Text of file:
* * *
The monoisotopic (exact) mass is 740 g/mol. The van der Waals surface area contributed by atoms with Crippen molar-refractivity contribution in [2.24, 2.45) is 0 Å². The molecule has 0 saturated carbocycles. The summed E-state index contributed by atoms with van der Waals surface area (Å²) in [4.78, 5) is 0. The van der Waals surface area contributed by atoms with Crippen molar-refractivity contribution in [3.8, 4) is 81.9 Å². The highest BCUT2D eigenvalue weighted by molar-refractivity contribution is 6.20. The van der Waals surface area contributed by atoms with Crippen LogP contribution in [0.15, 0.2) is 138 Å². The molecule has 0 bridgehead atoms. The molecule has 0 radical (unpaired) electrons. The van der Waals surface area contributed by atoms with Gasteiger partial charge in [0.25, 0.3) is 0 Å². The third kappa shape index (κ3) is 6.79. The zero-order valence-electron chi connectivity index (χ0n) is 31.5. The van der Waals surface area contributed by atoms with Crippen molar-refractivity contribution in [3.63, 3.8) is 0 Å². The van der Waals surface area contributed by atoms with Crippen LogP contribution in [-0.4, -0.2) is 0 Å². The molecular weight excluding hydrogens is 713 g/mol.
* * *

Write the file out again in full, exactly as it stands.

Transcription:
The monoisotopic (exact) mass is 740 g/mol. The van der Waals surface area contributed by atoms with Crippen molar-refractivity contribution in [2.24, 2.45) is 0 Å². The molecule has 0 saturated carbocycles. The summed E-state index contributed by atoms with van der Waals surface area (Å²) in [4.78, 5) is 0. The van der Waals surface area contributed by atoms with Crippen molar-refractivity contribution in [3.8, 4) is 81.9 Å². The highest BCUT2D eigenvalue weighted by molar-refractivity contribution is 6.20. The van der Waals surface area contributed by atoms with Crippen LogP contribution in [0.15, 0.2) is 138 Å². The molecule has 0 bridgehead atoms. The molecule has 0 radical (unpaired) electrons. The van der Waals surface area contributed by atoms with Gasteiger partial charge in [0.25, 0.3) is 0 Å². The third kappa shape index (κ3) is 6.79. The zero-order valence-electron chi connectivity index (χ0n) is 31.5. The van der Waals surface area contributed by atoms with Crippen molar-refractivity contribution in [3.63, 3.8) is 0 Å². The van der Waals surface area contributed by atoms with Crippen LogP contribution in [-0.4, -0.2) is 0 Å². The molecular weight excluding hydrogens is 713 g/mol.